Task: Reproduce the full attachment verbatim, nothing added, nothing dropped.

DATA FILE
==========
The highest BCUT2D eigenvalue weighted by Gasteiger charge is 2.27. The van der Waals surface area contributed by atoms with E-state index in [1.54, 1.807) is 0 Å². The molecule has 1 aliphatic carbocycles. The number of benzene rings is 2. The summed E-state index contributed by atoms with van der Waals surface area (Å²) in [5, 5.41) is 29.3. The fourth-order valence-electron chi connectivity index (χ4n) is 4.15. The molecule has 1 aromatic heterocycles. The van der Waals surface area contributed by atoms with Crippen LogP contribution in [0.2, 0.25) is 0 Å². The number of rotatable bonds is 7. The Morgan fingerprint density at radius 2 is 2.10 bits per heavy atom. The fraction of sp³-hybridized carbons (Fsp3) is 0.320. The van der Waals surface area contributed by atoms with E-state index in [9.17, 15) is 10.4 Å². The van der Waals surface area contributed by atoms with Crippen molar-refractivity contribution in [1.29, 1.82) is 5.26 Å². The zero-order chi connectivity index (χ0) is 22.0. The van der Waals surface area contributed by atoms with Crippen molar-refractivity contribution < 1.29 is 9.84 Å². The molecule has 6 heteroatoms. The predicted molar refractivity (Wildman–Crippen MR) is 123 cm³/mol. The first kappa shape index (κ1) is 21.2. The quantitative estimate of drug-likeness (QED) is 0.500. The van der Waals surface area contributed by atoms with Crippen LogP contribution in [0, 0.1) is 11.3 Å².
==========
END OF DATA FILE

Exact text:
The highest BCUT2D eigenvalue weighted by Gasteiger charge is 2.27. The van der Waals surface area contributed by atoms with E-state index in [1.54, 1.807) is 0 Å². The molecule has 1 aliphatic carbocycles. The number of benzene rings is 2. The summed E-state index contributed by atoms with van der Waals surface area (Å²) in [5, 5.41) is 29.3. The fourth-order valence-electron chi connectivity index (χ4n) is 4.15. The molecule has 1 aromatic heterocycles. The van der Waals surface area contributed by atoms with Crippen LogP contribution in [0.2, 0.25) is 0 Å². The number of rotatable bonds is 7. The Morgan fingerprint density at radius 2 is 2.10 bits per heavy atom. The fraction of sp³-hybridized carbons (Fsp3) is 0.320. The van der Waals surface area contributed by atoms with E-state index in [9.17, 15) is 10.4 Å². The van der Waals surface area contributed by atoms with Crippen molar-refractivity contribution in [1.29, 1.82) is 5.26 Å². The zero-order chi connectivity index (χ0) is 22.0. The van der Waals surface area contributed by atoms with Crippen molar-refractivity contribution < 1.29 is 9.84 Å². The molecule has 6 heteroatoms. The predicted molar refractivity (Wildman–Crippen MR) is 123 cm³/mol. The first kappa shape index (κ1) is 21.2. The quantitative estimate of drug-likeness (QED) is 0.500. The van der Waals surface area contributed by atoms with Crippen LogP contribution in [0, 0.1) is 11.3 Å².